Both research and teaching are at the core of what a university is about. From a faculty member's point of view, however, a clear distinction emerges: research gets you recognition from your peers from across the globe, while teaching gets you recognition from your students. Let's face it: whatever we do, we want peer recognition more than anything else (which explains why Oscars are more coveted than Film Critics' Awards).
The reward systems reinforce this bias towards research. Think of academic status markers -- promotions, awards, fellowships at elite academies, conference invitations, &c, &c -- they all use research output as the primary -- if not the only -- yardstick.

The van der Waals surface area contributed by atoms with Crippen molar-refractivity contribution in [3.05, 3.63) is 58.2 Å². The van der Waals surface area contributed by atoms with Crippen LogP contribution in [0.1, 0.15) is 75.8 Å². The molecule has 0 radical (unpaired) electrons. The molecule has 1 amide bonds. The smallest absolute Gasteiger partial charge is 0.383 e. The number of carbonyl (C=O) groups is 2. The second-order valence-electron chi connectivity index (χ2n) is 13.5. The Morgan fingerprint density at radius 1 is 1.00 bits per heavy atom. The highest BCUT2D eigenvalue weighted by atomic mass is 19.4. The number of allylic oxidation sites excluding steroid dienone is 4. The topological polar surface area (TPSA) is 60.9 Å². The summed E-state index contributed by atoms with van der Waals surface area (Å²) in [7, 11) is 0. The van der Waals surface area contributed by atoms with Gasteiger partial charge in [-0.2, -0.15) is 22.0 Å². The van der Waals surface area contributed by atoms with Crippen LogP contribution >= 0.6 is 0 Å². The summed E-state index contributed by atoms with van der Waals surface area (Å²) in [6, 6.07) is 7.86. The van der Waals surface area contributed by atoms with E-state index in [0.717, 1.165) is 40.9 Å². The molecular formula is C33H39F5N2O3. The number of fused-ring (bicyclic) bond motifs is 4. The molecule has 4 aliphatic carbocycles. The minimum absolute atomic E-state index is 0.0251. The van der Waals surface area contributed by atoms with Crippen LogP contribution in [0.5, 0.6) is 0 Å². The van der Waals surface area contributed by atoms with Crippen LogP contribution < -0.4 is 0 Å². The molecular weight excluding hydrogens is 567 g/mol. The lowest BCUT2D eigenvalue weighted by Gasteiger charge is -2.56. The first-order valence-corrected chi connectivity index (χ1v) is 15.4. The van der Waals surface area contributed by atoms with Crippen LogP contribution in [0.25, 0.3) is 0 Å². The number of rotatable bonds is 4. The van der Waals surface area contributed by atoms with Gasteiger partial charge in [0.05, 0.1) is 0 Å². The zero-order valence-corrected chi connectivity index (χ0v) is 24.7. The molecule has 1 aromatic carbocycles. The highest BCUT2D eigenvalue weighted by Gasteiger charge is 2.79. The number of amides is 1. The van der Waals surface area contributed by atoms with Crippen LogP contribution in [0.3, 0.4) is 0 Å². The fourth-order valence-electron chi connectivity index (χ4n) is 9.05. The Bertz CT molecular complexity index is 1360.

These not-particularly-original thoughts were triggered by Satya's post: Are students drawn to universities because of their teaching or their research programs. It also spurred me to collect a bunch of links that came my way through Google Reader and put them up here:
Scott Jaschik's article in IHE -- The Mystery of Faculty Priorities -- summarizes a recent paper by Dahlia K. Remler and Elda Pema: Why Do Institutions of Higher Education Reward Research While Selling Education?
A response to Jaschik's piece from Libby Gruner at Mama PhD: Why I do Research
Tomorrow's Professor Blog: Ten simple rules to combine research and teaching
Dr. Redfield's Research Lab: Researchers as teachers.
Incoherent Ponderer: On teaching.
Paul Gray and David Drew in Tomorrow's Professor Blog: What they didn't teach you at graduate school.